TWO TEA TIME CHOICES

Don’t get upset if they refuse to eat the fish pie that you’ve lovingly cooked them though. And definitely don’t be tempted to give them fish fingers instead because they refuse to eat it.

If we do, they will come to expect their preferred alternative all the time. Not because they prefer the fish fingers to the fish pie, but because they will have learnt how to get their own way. You can throw the fish pie in the bin if they refuse to eat it, but never give them anything else. If they are not hungry or refuse to eat, simply clear it away and wait until their next meal.

As long as we don’t allow them to snack unhealthily in the meantime, they’ll soon associate their refusal to eat dinner with hunger, serving as a good reminder to eat their next meal and giving them an appetite.

The food is there if they are hungry and want it, they have a choice. Eat it or don’t. Not fish pie or fish fingers.

Once they realize they have the choice to eat it or not, and it doesn’t bother us either way, then, if hungry, they will eat it.

You may not think it can be this simple and you may have tried unsuccessfully in the past, but perseverance is key. I know it works as it’s a method I’ve seen work with lots of children over the years, over and over again. I’ve never known it to fail, unless parents have given up before they’ve given it a real go.

We have to mean what we say though and say what we mean, calmly and confidently.

Such as,

 ‘The food’s there if you are hungry, if not, you don’t have to eat it, but there will be nothing else to eat.’  

They might say they are hungry but don’t like what we are offering them, but we mustn’t feel guilty for doing the right thing, they have a choice.

Some parents protest their children would never eat fish pie, but they never really offer it, especially if they dislike it themselves.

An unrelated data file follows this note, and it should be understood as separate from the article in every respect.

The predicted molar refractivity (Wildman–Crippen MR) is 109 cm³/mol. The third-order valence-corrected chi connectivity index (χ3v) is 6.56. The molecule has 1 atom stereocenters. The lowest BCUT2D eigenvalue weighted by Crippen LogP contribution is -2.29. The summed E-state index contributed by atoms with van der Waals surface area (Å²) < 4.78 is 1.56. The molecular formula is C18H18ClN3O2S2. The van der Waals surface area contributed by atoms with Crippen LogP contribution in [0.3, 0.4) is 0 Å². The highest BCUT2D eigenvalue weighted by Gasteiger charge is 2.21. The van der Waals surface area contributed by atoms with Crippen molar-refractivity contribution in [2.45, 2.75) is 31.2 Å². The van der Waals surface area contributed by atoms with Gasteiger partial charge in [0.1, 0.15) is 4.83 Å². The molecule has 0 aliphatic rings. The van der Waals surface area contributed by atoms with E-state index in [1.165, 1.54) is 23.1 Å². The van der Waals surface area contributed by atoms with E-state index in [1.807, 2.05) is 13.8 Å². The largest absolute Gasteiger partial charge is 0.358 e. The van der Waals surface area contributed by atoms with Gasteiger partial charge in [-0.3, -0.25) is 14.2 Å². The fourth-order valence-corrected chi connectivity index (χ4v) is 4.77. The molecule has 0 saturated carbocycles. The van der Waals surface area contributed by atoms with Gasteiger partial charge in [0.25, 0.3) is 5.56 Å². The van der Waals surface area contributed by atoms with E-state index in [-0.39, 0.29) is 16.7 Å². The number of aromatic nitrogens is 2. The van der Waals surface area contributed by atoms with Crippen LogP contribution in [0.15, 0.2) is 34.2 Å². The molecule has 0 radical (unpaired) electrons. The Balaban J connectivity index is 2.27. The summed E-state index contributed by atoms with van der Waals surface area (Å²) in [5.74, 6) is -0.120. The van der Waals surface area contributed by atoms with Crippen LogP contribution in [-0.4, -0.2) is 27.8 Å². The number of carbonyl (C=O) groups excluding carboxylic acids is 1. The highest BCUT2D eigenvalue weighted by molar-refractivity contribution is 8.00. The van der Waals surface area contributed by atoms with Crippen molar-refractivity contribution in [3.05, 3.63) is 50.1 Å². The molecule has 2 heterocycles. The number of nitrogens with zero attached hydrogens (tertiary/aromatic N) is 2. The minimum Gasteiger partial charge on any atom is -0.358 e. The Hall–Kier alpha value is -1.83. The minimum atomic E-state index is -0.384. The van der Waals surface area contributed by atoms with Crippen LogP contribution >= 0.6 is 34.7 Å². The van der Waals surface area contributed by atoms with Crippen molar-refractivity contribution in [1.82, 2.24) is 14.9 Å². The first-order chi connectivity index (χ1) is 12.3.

Fish pie is not a punishment, its love on a plate.

You can read more about fussy and resistant eaters in my worldwide, best selling book – The Confident Parents Guide to Raising a Happy, Healthy and Successful Child available from all good book shops. Alternatively, you can now listen to the audio version on Audible or iTunes, click button below or visit Amazon.

You can also read my latest contribution in the Spring issue of Mums and tots magazine, featuring a 3 page excerpt from my book, on sale now.

Mums and tots spring issue out now.

Stay Present, Stay Proactive,

Em x

Behaviour, FOOD, HEALTH AND WELLBEING, HEALTHY EATING, Learning, NUTRITION, Powerful Parents

Food Knowledge is Parenting Power

As parents most of us have good intentions when it comes to giving our children a healthy well-balanced diet but there are many reasons why this is often difficult in reality.

Children can be very adamant when it come to not eating certain types of food and very persuasive and demanding when it comes to eating unhealthy foods. Parenting throws so many daily battles to get through with our children, such as school work, going to bed on time and behaviour, that food can easily get overlooked as a less important issue to deal with. Yet, food impacts our childrens academic abilities, sleeping patterns and behaviour. So, it should be one of the first things we address.

THE U URSELF ROUTINE

That’s why I included it in The U URSELF Routine that I use with parents and why I dedicated a whole chapter to it in my book – The Confident Parents Guide to Raising a Happy, Healthy and Successful Child.

You can listen more about The U URSELF Routine and Food by clicking the link below.

https://www.audible.co.uk/pd/B08NWH6ZFW/?source_code=AUKFrDlWS02231890H6-BK-ACX0-223651&ref=acx_bty_BK_ACX0_223651_rh_uk

There’s a rise in medical psychiatrists who specialise in childrens behavioural, cognitive, or learning issues who prioritise a child’s nutrition before anything else.

Wouldn’t it be a lot better for our children, if underlying conditions could be resolved through good nutrition and addressing deficiencies in vitamins and minerals, rather than using pharmaceuticals?

According to The Health Sciences Academy | Expert Nutrition Science Certifications — The Health Sciences Academy – what your child eats can favourably or unfavourably affect their;

  • Intelligence
  • Attention span
  • Concentration
  • Learning capacity
  • Memory
  • Behaviour
  • Problem solving abilities
  • Mood stability
  • Emotional response
  • Physical co ordination
  • Mental energy
  • Sleep

WHAT’S IN YOUR SHOPPING BASKET?